With the rage of the one-cup coffeemaker, let’s use this product in our Kano Model example, keeping in mind that in a Kano Model, there are three elements that must be present to analyze data, based on customer surveys.
Must Be – Quality and availability of the actual product.
Performance – How well you meet the needs of the customer.
Delighter – Offering up the unexpected (or bonuses) to the customer.
Once our project team has deployed the one-cup coffeemaker on the market and sells it in stores and online venues, the three Kano Model elements come into play:
Must Be – If the customer walks into a retailer that advertises they sell the new coffeemaker but have none on hand to sell, this blows away the element of the must be—or the required element on our Kano Model. A customer who could not even find the one-cup coffeemaker would rate his or her level of requirements very low on the Kano Model scale. If the coffeemaker is on hand to sell, the must be element (requirement) has been met.
Performance – Once the coffeemaker is placed into use, the customer can evaluate its promised performance. If the coffeemaker won’t turn on or spits out coffee and grinds into the cup, the customer would rate the product high on the dissatisfied scale. On the other hand, if the coffee is finished fast and is quickly ready to drink, the customer would rate satisfaction levels high.
Delighter – The delighter is something a customer doesn’t expect to gain by purchasing the one-cup coffeemaker. For example, our coffeemaker may say it comes with one box of prepared coffee so the customer can utilize the coffeemaker immediately. If, however, the coffeemaker offers the bonus of not only the six free coffee products but also receives a special filter where they can utilize their own coffee grinds, this is unexpected and the customer is delighted with this feature. If the product requires the customer to purchase a filter separately, the delighter would be missed.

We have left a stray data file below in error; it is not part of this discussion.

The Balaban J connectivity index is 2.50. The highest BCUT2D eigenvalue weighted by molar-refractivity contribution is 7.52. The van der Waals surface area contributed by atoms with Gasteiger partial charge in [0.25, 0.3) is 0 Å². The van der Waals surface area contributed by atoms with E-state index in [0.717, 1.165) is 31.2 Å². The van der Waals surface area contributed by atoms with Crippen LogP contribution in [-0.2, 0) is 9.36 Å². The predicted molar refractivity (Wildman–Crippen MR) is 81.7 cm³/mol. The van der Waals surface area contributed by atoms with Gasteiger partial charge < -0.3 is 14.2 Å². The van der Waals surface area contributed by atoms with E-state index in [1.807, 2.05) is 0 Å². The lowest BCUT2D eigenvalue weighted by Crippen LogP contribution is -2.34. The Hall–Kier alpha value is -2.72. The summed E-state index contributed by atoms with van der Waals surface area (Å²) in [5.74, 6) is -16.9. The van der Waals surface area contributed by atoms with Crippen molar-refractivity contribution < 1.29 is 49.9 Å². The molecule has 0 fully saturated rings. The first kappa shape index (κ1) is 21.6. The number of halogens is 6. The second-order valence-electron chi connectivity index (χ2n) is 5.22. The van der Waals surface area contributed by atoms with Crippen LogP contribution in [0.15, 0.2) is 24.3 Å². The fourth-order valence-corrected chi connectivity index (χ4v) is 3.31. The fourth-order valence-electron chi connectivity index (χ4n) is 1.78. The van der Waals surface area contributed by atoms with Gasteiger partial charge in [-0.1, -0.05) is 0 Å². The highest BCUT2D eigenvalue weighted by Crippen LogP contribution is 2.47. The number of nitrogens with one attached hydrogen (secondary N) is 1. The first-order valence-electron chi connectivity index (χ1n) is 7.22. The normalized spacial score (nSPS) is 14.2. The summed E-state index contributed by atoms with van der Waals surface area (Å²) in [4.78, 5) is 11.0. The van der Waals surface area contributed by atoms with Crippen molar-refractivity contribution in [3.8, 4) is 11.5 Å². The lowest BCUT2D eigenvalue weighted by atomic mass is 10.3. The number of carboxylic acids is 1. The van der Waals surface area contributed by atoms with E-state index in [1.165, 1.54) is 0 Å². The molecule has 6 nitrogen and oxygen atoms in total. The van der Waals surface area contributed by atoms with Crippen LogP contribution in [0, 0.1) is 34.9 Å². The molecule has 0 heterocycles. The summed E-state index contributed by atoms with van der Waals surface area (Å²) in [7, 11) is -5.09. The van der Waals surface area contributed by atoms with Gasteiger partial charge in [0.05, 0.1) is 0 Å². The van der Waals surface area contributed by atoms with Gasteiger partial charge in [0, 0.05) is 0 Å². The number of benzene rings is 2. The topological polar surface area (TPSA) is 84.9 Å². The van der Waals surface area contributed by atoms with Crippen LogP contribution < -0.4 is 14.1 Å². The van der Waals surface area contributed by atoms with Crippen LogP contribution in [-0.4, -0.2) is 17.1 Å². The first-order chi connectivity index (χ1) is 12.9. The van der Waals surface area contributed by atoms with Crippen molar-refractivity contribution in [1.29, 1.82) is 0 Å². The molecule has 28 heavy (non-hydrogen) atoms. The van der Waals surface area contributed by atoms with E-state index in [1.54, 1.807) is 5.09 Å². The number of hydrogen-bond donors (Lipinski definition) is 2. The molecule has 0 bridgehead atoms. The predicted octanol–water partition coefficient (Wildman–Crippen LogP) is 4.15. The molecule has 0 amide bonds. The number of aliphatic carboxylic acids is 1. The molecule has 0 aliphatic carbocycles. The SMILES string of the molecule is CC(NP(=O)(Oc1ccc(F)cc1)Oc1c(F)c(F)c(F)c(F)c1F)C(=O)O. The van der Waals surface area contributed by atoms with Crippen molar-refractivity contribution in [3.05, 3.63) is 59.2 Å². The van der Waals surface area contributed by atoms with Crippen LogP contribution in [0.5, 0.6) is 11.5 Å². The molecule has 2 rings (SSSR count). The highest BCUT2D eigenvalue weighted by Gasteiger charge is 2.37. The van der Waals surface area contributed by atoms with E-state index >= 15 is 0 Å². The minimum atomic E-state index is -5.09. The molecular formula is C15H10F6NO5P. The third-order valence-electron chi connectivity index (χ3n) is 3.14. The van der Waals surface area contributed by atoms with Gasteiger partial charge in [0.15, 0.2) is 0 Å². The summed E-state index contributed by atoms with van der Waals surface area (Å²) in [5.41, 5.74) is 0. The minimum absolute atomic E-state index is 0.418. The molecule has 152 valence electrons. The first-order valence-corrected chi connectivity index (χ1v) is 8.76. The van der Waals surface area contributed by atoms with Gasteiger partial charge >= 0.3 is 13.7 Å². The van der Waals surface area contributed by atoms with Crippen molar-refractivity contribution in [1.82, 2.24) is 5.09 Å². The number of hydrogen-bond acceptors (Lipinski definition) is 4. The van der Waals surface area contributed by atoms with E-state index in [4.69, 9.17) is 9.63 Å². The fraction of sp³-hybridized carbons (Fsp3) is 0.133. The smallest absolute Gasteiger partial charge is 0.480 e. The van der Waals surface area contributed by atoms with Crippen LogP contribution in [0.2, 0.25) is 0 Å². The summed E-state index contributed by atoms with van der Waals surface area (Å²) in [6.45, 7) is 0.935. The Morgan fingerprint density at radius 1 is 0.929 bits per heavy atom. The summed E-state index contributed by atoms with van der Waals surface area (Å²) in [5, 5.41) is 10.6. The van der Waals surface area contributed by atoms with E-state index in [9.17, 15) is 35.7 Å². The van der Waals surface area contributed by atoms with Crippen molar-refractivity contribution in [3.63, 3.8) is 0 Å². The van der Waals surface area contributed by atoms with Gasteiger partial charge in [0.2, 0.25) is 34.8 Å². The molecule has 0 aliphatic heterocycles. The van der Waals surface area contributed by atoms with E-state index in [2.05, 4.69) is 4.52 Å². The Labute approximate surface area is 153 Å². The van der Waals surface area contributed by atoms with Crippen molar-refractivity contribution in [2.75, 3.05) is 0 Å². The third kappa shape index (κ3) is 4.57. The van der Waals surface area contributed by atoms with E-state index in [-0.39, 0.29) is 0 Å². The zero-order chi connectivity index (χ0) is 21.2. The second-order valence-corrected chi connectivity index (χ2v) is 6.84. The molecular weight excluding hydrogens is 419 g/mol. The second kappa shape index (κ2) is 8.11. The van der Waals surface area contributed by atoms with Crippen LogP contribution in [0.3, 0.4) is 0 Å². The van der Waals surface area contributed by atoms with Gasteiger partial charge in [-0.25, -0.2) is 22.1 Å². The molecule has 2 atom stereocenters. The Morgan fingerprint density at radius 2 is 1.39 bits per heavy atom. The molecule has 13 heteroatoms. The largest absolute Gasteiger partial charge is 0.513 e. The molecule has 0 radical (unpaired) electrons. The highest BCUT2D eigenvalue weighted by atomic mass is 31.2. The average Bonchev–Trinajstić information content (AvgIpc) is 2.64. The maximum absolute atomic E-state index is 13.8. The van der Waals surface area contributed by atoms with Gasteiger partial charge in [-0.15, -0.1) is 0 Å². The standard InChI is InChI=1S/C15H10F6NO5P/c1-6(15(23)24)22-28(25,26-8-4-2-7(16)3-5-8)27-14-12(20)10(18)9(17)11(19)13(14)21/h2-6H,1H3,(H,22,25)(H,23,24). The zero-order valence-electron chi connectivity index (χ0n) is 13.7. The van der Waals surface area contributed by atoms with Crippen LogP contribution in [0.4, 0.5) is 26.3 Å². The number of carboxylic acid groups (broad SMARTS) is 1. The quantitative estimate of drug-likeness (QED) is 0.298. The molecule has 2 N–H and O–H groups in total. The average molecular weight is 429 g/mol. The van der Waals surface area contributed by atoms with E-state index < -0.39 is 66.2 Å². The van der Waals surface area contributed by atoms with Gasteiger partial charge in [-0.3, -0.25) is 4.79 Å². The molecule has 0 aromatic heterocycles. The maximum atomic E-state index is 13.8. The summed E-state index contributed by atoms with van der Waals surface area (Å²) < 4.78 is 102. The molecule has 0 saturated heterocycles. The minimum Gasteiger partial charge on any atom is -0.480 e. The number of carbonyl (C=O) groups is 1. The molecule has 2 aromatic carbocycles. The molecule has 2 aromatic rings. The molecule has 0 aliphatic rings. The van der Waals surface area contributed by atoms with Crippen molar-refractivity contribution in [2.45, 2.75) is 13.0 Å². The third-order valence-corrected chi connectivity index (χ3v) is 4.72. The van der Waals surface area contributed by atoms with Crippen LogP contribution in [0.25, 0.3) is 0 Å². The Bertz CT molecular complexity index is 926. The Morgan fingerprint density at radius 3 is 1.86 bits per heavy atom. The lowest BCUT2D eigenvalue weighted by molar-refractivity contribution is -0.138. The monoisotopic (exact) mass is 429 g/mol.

Summing Up Kano Model Usages in Six Sigma
By charting the data of the one-cup coffeemaker, project teams using Six Sigma can easily identify where the product failed and why and take the necessary steps to improve the product based on the Kano Model usage and data outcomes.
If the product scores high on all levels of the Kano Model, the project team can then monitor the Kano data to ensure the product continues to please the end user.
This very simple example of a Kano Model in Six Sigma projects can be implemented in almost any type of product or service where the Six Sigma Methodology is utilized.
Six Sigma Online – “The Kano Analysis and Customer Needs” (2006) – https://www.sixsigmaonline.org/six-sigma-training-certification-information/articles/the-kano-analysis-and-customer-needs-2.html
iSixSigma – Biglarbeigi, Saeed: “Designing Profitable Products Using QFD and Kano Model” – https://www.isixsigma.com/index.php?option=com_k2&view=item&id=762:designing-profitable-products-using-qfd-and-kano-model&Itemid=206K
Screenshot QFD Model courtesy of iSixSigma
Kano Model – Wikimedia Commons/Bernd in Japan
Coffee – MorgueFile/kconnors